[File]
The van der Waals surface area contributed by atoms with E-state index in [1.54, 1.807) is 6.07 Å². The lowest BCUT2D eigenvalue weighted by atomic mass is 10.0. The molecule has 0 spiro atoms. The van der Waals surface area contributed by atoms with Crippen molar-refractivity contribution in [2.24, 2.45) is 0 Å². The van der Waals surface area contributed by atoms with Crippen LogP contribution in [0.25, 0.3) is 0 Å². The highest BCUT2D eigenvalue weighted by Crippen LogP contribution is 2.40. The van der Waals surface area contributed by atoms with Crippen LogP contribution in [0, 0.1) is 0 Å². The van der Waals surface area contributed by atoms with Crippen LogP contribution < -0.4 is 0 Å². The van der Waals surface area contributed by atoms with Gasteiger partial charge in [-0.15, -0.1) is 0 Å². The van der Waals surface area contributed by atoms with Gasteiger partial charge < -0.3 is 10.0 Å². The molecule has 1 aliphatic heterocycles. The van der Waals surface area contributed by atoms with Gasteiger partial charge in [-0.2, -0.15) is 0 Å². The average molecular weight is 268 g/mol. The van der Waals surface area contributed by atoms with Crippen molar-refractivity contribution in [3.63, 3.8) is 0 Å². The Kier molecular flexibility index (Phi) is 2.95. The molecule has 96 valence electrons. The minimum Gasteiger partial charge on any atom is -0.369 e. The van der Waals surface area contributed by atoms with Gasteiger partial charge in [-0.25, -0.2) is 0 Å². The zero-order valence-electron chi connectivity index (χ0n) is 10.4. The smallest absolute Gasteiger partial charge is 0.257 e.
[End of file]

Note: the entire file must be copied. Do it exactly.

The van der Waals surface area contributed by atoms with E-state index in [1.54, 1.807) is 6.07 Å². The lowest BCUT2D eigenvalue weighted by atomic mass is 10.0. The molecule has 0 spiro atoms. The van der Waals surface area contributed by atoms with Crippen molar-refractivity contribution in [2.24, 2.45) is 0 Å². The van der Waals surface area contributed by atoms with Crippen LogP contribution in [0.25, 0.3) is 0 Å². The highest BCUT2D eigenvalue weighted by Crippen LogP contribution is 2.40. The van der Waals surface area contributed by atoms with Crippen LogP contribution in [0, 0.1) is 0 Å². The van der Waals surface area contributed by atoms with Crippen LogP contribution < -0.4 is 0 Å². The van der Waals surface area contributed by atoms with Gasteiger partial charge in [-0.15, -0.1) is 0 Å². The van der Waals surface area contributed by atoms with Gasteiger partial charge < -0.3 is 10.0 Å². The molecule has 1 aliphatic heterocycles. The van der Waals surface area contributed by atoms with Gasteiger partial charge in [-0.2, -0.15) is 0 Å². The average molecular weight is 268 g/mol. The van der Waals surface area contributed by atoms with Crippen molar-refractivity contribution in [3.63, 3.8) is 0 Å². The Kier molecular flexibility index (Phi) is 2.95. The molecule has 96 valence electrons. The minimum Gasteiger partial charge on any atom is -0.369 e. The van der Waals surface area contributed by atoms with Gasteiger partial charge in [-0.25, -0.2) is 0 Å². The zero-order valence-electron chi connectivity index (χ0n) is 10.4. The smallest absolute Gasteiger partial charge is 0.257 e.